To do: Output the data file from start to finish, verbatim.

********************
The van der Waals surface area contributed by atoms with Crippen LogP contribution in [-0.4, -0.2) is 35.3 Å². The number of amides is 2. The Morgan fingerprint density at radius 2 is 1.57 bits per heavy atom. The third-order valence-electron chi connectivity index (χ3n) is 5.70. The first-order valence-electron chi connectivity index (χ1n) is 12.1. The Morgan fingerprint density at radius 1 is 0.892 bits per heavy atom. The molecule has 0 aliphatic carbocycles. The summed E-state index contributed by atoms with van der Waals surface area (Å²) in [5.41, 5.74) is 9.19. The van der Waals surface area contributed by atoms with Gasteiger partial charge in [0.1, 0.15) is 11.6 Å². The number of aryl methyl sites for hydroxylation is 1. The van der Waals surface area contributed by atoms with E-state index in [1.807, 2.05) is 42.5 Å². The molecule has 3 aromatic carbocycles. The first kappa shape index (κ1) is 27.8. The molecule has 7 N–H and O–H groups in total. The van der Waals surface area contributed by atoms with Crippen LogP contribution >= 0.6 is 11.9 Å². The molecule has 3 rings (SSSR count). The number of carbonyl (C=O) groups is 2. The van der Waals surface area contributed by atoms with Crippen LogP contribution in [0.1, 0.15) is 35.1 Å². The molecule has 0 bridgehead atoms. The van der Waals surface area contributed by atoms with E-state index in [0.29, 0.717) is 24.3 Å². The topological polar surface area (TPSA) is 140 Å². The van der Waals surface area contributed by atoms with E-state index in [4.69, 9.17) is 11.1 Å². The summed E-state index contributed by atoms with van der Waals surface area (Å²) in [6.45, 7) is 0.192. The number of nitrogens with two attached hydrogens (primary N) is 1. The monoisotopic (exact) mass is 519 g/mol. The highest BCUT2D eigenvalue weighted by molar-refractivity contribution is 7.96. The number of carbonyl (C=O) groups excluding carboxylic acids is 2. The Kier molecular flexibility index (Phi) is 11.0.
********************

The van der Waals surface area contributed by atoms with Crippen LogP contribution in [-0.4, -0.2) is 35.3 Å². The number of amides is 2. The Morgan fingerprint density at radius 2 is 1.57 bits per heavy atom. The third-order valence-electron chi connectivity index (χ3n) is 5.70. The first-order valence-electron chi connectivity index (χ1n) is 12.1. The Morgan fingerprint density at radius 1 is 0.892 bits per heavy atom. The molecule has 0 aliphatic carbocycles. The summed E-state index contributed by atoms with van der Waals surface area (Å²) in [5.41, 5.74) is 9.19. The van der Waals surface area contributed by atoms with Gasteiger partial charge in [0.1, 0.15) is 11.6 Å². The number of aryl methyl sites for hydroxylation is 1. The van der Waals surface area contributed by atoms with E-state index in [1.807, 2.05) is 42.5 Å². The molecule has 3 aromatic carbocycles. The first kappa shape index (κ1) is 27.8. The molecule has 7 N–H and O–H groups in total. The van der Waals surface area contributed by atoms with Crippen LogP contribution >= 0.6 is 11.9 Å². The molecule has 3 rings (SSSR count). The number of carbonyl (C=O) groups is 2. The van der Waals surface area contributed by atoms with Crippen LogP contribution in [0.1, 0.15) is 35.1 Å². The molecule has 0 bridgehead atoms. The van der Waals surface area contributed by atoms with E-state index in [0.29, 0.717) is 24.3 Å². The topological polar surface area (TPSA) is 140 Å². The van der Waals surface area contributed by atoms with E-state index in [4.69, 9.17) is 11.1 Å². The summed E-state index contributed by atoms with van der Waals surface area (Å²) in [6.45, 7) is 0.192. The number of nitrogens with two attached hydrogens (primary N) is 1. The monoisotopic (exact) mass is 519 g/mol. The highest BCUT2D eigenvalue weighted by molar-refractivity contribution is 7.96. The number of carbonyl (C=O) groups excluding carboxylic acids is 2. The Kier molecular flexibility index (Phi) is 11.0.